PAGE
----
• The three-dimensional Monte Carlo code MORSE-SGC, as implemented in the SCALE system calculational sequence SAS4, is applied to the analysis of a series of simple geometry benchmark experiments and prototypic spent-fuel storage cask measurements. The simple geometry experiments were performed in Japan and at the General Electric-Morris Operation facility; the cask measurements were performed at the Idaho National Engineering Laboratory. A total of five storage cask problems and two simple geometry problems were analyzed to determine the expected accuracies of computational analyses using well-established source-generation and Monte Carlo codes. The general trends seen in this work are in agreement withinmore » 30% or better with the measurements for neutron dose rates along the ask side, lid, and bottom. The gamma-ray dose rates with substantial contributions from the top endfitting, plenum, and bottom endfitting regions also are in good agreement. based on the latest results, gamma-ray dose rate calculations with major contributions due to the active fuel region show a consistent factor of 1.6 overprediction of the measured quantities for casks with iron and concrete shields. Major uncertainties exist in the quantification of {sup 59}Co concentrations in endfitting hardware materials. The results presented support the accuracy of source generation methods and dose estimation methods in these regions given accurate impurity characterizations. Thus, it is felt that the practice of using upper bounds for {sup 59}Co initial concentrations should ensure conservative cask designs.« less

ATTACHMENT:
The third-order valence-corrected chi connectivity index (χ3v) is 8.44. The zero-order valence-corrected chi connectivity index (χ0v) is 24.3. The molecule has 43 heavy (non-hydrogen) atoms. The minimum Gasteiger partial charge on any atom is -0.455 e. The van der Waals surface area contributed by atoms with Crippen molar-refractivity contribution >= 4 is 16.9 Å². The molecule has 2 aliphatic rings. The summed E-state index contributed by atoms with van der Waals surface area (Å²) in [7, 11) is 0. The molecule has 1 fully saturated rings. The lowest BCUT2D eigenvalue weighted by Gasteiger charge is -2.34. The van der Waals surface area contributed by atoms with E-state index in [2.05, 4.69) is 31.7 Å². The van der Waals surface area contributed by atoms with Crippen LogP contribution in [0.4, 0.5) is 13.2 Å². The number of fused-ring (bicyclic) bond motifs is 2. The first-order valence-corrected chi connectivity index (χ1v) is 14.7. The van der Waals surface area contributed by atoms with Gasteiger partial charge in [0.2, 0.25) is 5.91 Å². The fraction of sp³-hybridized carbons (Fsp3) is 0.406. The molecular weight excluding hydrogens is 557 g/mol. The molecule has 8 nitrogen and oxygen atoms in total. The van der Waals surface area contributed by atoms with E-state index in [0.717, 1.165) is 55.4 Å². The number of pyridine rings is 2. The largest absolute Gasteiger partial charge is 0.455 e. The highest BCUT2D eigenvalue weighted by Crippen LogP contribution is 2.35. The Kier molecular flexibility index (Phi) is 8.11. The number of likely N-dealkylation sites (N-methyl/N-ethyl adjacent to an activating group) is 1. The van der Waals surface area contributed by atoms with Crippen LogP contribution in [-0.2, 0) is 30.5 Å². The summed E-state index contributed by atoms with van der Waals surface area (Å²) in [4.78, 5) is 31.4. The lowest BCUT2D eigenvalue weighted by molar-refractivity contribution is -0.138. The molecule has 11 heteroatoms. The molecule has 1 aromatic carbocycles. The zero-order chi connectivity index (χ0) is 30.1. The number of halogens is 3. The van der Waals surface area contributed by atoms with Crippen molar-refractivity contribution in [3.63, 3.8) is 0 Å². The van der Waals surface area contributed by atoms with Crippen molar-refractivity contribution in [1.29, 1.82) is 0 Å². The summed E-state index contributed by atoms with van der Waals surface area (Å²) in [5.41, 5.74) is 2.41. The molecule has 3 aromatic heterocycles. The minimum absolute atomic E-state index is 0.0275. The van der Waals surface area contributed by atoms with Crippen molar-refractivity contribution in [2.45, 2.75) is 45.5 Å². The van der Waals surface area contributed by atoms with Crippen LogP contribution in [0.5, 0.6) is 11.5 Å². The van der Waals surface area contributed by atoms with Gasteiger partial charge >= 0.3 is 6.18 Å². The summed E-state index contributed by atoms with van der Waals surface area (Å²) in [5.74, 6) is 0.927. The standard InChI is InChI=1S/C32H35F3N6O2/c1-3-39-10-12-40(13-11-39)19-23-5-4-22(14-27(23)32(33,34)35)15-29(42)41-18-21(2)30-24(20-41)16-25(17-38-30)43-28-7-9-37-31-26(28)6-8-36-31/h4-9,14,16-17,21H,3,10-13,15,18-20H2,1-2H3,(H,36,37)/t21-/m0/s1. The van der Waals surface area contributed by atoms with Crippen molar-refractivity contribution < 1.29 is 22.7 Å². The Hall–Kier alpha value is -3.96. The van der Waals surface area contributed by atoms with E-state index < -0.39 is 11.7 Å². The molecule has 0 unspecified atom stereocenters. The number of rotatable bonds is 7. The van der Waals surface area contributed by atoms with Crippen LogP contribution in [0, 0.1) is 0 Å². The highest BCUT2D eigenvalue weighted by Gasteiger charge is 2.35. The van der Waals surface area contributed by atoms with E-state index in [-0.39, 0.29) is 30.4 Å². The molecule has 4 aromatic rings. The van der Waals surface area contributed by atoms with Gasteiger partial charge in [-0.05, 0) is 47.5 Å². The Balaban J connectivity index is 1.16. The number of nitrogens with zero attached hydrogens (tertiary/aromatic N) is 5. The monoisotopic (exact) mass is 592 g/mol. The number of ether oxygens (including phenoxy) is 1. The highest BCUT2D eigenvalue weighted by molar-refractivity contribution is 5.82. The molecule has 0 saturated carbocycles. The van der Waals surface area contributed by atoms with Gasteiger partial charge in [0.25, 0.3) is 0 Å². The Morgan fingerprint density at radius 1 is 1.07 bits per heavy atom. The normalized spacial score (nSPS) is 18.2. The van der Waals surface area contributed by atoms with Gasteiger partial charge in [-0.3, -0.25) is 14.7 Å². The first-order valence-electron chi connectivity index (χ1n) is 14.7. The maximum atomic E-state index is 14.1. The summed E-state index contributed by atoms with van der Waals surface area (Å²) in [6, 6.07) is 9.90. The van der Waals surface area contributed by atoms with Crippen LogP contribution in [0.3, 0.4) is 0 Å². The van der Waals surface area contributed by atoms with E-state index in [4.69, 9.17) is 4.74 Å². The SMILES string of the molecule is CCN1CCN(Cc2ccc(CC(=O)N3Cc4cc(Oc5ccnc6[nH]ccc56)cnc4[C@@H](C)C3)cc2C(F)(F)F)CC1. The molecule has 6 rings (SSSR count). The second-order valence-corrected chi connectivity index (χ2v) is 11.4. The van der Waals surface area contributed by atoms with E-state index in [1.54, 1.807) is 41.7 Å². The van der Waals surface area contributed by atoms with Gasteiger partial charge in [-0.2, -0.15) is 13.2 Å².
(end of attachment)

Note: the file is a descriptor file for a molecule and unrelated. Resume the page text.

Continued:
• The Department of Energy (DOE) has developed a design concept for a set of standard canisters for the handling, interim storage, transportation, and disposal in the national repository, of DOE spent nuclear fuel (SNF). The standardized DOE SNF canister has to be capable of handling virtually all of the DOE SNF in a variety of potential storage and transportation systems. It must also be acceptable to the repository, based on current and anticipated future requirements. This expected usage mandates a robust design. The canister design has four unique geometries, with lengths of approximately 10 feet or 15 feet, and anmore » outside nominal diameter of 18 inches or 24 inches. The canister has been developed to withstand a drop from 30 feet onto a rigid (flat) surface, sustaining only minor damage - but no rupture - to the pressure (containment) boundary. The majority of the end drop-induced damage is confined to the skirt and lifting/stiffening ring components, which can be removed if de sired after an accidental drop. A canister, with its skirt and stiffening ring removed after an accidental drop, can continue to be used in service with appropriate operational steps being taken. Features of the design concept have been proven through drop testing and finite element analyses of smaller test specimens. Finite element analyses also validated the canister design for drops onto a rigid (flat) surface for a variety of canister orientations at impact, from vertical to 45 degrees off vertical. Actual 30-foot drop testing has also been performed to verify the final design, though limited to just two full-scale test canister drops. In each case, the analytical models accurately predicted the canister response.« less